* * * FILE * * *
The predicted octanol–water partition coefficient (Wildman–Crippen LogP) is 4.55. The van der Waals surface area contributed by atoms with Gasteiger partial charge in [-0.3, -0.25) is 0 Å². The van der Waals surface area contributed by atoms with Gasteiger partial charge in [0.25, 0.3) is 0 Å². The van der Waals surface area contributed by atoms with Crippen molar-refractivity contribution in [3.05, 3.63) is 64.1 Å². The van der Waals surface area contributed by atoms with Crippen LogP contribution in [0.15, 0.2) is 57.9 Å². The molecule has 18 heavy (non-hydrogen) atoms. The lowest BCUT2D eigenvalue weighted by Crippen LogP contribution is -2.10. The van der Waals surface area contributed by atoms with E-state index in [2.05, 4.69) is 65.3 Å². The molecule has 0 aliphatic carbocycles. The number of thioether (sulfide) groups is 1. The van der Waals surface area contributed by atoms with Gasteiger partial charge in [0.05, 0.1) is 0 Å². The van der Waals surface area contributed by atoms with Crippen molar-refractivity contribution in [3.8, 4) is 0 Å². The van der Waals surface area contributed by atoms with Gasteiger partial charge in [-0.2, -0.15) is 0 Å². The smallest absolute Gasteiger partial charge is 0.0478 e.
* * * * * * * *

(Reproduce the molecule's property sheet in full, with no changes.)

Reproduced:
The predicted octanol–water partition coefficient (Wildman–Crippen LogP) is 4.55. The van der Waals surface area contributed by atoms with Gasteiger partial charge in [-0.3, -0.25) is 0 Å². The van der Waals surface area contributed by atoms with Gasteiger partial charge in [0.25, 0.3) is 0 Å². The van der Waals surface area contributed by atoms with Crippen molar-refractivity contribution in [3.05, 3.63) is 64.1 Å². The van der Waals surface area contributed by atoms with Crippen LogP contribution in [0.15, 0.2) is 57.9 Å². The molecule has 18 heavy (non-hydrogen) atoms. The lowest BCUT2D eigenvalue weighted by Crippen LogP contribution is -2.10. The van der Waals surface area contributed by atoms with E-state index in [2.05, 4.69) is 65.3 Å². The molecule has 0 aliphatic carbocycles. The number of thioether (sulfide) groups is 1. The van der Waals surface area contributed by atoms with Gasteiger partial charge in [0.05, 0.1) is 0 Å². The van der Waals surface area contributed by atoms with Crippen molar-refractivity contribution in [3.8, 4) is 0 Å². The van der Waals surface area contributed by atoms with Gasteiger partial charge in [-0.2, -0.15) is 0 Å². The smallest absolute Gasteiger partial charge is 0.0478 e.